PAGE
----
Experimental Mark Making With
Try to approach this without any preconceived ideas about what the marks should look like, as there is no formula or recipe for this way of working. It is a way of making a personal vocabulary of marks that can be used as references for future drawings. I can explain how I made my examples but it is very important that you expand upon these and discover your own natural method of working. You can use any type of ink; I used Indian ink. The implements used were chosen at random, just to give you examples.
1/ A feather or quill
The first few marks have been made by dipping the pointed end (ie the non feathery end) into the ink and applying it to the paper. Drag the end of the quill across the paper, applying different pressures and moving the quill in different directions. Then try to make dots with the quill end. You will find that you need to replenish the ink quite frequently for these procedures. Now try dipping the feathery end of the quill into the ink and work the ink across the paper by dragging allowing the ink to naturally thin out from very dark opaque marks to lighter thinner textured marks.
2/ Shaped piece of stick
I chose a planed piece of wood about an inch thick. At the end of the piece of wood I've cut three channels with a sharp knife making a row of jagged teeth. I dipped the teeth into the ink and then made different types of marks with the wood by dragging in different directions and with different movements across the paper. You will find when you first apply the stick that, as with the feather, you will make a more opaque line. This will gradually thin out to a series of lines that become less dense in tone as the ink thins.
3/ Piece of dowling or a circular end of a piece of wood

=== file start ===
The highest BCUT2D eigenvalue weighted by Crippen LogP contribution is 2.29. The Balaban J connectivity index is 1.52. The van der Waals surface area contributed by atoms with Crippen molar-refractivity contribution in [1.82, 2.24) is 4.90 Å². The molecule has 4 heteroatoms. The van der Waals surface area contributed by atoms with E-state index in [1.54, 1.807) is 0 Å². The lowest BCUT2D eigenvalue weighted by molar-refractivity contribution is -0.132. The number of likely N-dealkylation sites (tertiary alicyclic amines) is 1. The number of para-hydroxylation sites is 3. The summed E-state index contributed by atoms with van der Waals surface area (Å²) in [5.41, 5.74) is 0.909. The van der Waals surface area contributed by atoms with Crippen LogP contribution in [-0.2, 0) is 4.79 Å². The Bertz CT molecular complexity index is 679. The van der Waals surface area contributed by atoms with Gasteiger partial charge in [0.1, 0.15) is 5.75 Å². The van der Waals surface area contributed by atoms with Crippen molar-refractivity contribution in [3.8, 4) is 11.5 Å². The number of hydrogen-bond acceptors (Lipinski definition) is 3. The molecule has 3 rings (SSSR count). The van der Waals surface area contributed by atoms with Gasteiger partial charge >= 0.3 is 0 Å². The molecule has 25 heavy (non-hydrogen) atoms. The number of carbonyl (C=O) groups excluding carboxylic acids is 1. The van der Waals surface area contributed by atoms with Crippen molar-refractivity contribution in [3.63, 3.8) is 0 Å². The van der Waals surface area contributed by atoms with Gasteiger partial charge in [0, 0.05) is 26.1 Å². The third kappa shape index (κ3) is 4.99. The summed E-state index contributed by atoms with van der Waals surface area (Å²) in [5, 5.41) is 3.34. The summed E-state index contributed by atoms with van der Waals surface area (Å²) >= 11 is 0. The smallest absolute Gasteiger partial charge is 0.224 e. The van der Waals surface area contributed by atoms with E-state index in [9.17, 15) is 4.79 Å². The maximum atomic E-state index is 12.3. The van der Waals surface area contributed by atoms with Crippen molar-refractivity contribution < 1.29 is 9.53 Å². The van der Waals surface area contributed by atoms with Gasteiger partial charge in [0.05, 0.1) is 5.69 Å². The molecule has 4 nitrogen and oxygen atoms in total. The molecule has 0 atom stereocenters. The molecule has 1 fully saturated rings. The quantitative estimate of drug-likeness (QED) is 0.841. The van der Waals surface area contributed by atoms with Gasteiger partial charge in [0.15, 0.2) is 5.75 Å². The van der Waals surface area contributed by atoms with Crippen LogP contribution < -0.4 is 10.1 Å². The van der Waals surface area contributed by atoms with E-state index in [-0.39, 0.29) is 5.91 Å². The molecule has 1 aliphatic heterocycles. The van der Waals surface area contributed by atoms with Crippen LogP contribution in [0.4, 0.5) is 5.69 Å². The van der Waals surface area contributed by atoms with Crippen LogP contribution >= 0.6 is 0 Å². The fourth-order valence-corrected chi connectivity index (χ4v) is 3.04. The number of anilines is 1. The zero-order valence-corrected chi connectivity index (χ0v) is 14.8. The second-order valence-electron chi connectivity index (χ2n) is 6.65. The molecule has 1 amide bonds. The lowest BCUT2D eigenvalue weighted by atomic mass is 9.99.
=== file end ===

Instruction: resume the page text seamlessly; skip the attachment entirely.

Simply dip the end of the piece of wood in the ink and imprint it onto the paper, creating a sequence of dots. You will notice the dot impression fade as the ink runs out.
4/ Stippling brush
This brush is designed to make a mark known as stippling, a technique used in ceramics, painting and decorating as well as by fine artists. Dip the brush into the ink; then wipe off the excess on the edge of the bottle. Holding the brush vertically, dab it onto the paper.
5/ Cotton bud
The cotton bud is a very useful tool for drawing with ink. Strip the cotton wool off one end of the bud and, using a pair of scissors, make a diagonal cut across the stem to give a pointed end. This end can then be used for making marks smilar to the type you would get with a regular dip pen. The hollow stem of the converted cotton bud will hold a certain amount of ink, just like the reservoir of any pen. However because the ink in the stem is very free flowing, this implement can be used to achieve a splatter effect, by making a stabbing motion. You can also use the other end of the cotton bud. Dip this into the ink and you can make thicker heavier lines or tonal areas varying from black to grey.
Take an old toothbrush and dip that into the ink. Aim it at the paper and then pull your thumb over the bristles of the brush, firing speckles of paint at the paper. In this way you can build up areas of tone out of this speckled effect. You can also use the brush to apply the ink as though you were drawing with it.
Take a frayed piece of string. Ensure that the frayed area is quite tough and resistant. Dip this into the ink and apply it to the paper, using different hand motions to create a variation of marks.